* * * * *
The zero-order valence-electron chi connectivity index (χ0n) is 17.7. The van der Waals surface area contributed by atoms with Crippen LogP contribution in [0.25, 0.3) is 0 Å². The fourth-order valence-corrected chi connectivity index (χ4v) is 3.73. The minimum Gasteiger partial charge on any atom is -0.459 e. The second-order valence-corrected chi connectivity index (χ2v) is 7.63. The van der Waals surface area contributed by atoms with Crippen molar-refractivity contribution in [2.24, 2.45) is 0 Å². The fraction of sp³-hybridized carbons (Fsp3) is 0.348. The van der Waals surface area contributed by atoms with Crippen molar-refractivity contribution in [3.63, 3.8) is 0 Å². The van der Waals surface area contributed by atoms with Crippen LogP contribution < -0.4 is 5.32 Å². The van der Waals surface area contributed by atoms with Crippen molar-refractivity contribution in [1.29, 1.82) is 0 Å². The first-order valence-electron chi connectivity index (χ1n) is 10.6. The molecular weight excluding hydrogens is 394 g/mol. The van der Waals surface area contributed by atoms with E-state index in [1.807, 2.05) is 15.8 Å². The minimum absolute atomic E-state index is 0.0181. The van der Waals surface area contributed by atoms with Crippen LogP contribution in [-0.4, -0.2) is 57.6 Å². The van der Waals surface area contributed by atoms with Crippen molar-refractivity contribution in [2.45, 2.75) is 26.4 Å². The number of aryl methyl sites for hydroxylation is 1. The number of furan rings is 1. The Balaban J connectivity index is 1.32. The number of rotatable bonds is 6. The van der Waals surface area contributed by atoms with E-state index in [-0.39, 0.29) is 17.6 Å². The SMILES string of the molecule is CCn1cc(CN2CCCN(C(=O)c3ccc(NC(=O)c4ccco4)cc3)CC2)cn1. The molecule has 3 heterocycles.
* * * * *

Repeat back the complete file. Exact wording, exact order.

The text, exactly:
The zero-order valence-electron chi connectivity index (χ0n) is 17.7. The van der Waals surface area contributed by atoms with Crippen LogP contribution in [0.25, 0.3) is 0 Å². The fourth-order valence-corrected chi connectivity index (χ4v) is 3.73. The minimum Gasteiger partial charge on any atom is -0.459 e. The second-order valence-corrected chi connectivity index (χ2v) is 7.63. The van der Waals surface area contributed by atoms with Crippen molar-refractivity contribution in [2.24, 2.45) is 0 Å². The fraction of sp³-hybridized carbons (Fsp3) is 0.348. The van der Waals surface area contributed by atoms with Crippen molar-refractivity contribution in [3.63, 3.8) is 0 Å². The van der Waals surface area contributed by atoms with Crippen LogP contribution < -0.4 is 5.32 Å². The van der Waals surface area contributed by atoms with Crippen molar-refractivity contribution in [1.29, 1.82) is 0 Å². The first-order valence-electron chi connectivity index (χ1n) is 10.6. The molecular weight excluding hydrogens is 394 g/mol. The van der Waals surface area contributed by atoms with E-state index in [1.807, 2.05) is 15.8 Å². The minimum absolute atomic E-state index is 0.0181. The van der Waals surface area contributed by atoms with Crippen LogP contribution in [-0.4, -0.2) is 57.6 Å². The van der Waals surface area contributed by atoms with Crippen molar-refractivity contribution in [2.45, 2.75) is 26.4 Å². The number of aryl methyl sites for hydroxylation is 1. The number of furan rings is 1. The Balaban J connectivity index is 1.32. The number of rotatable bonds is 6. The van der Waals surface area contributed by atoms with E-state index in [-0.39, 0.29) is 17.6 Å². The SMILES string of the molecule is CCn1cc(CN2CCCN(C(=O)c3ccc(NC(=O)c4ccco4)cc3)CC2)cn1. The molecule has 3 heterocycles.